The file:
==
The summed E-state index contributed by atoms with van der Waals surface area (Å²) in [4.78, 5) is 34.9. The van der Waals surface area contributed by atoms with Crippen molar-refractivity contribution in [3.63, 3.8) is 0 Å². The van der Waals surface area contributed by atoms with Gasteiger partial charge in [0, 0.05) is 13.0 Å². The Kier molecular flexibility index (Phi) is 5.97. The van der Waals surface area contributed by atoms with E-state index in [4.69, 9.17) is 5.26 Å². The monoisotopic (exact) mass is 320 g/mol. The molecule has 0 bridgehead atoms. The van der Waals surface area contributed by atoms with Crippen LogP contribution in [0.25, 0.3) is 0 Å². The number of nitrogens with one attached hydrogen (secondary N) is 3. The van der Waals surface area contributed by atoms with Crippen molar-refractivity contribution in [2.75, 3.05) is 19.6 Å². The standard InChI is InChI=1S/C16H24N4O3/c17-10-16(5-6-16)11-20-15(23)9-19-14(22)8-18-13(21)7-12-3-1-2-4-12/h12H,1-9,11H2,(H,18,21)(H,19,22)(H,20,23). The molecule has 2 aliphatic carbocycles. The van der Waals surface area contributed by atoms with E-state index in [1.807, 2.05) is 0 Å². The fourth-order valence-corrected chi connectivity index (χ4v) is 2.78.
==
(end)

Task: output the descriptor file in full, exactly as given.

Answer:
The summed E-state index contributed by atoms with van der Waals surface area (Å²) in [4.78, 5) is 34.9. The van der Waals surface area contributed by atoms with Crippen molar-refractivity contribution in [3.63, 3.8) is 0 Å². The van der Waals surface area contributed by atoms with Gasteiger partial charge in [0, 0.05) is 13.0 Å². The Kier molecular flexibility index (Phi) is 5.97. The van der Waals surface area contributed by atoms with E-state index in [4.69, 9.17) is 5.26 Å². The monoisotopic (exact) mass is 320 g/mol. The molecule has 0 bridgehead atoms. The van der Waals surface area contributed by atoms with Crippen LogP contribution in [0.25, 0.3) is 0 Å². The number of nitrogens with one attached hydrogen (secondary N) is 3. The van der Waals surface area contributed by atoms with Crippen molar-refractivity contribution in [2.75, 3.05) is 19.6 Å². The standard InChI is InChI=1S/C16H24N4O3/c17-10-16(5-6-16)11-20-15(23)9-19-14(22)8-18-13(21)7-12-3-1-2-4-12/h12H,1-9,11H2,(H,18,21)(H,19,22)(H,20,23). The molecule has 2 aliphatic carbocycles. The van der Waals surface area contributed by atoms with E-state index in [1.807, 2.05) is 0 Å². The fourth-order valence-corrected chi connectivity index (χ4v) is 2.78.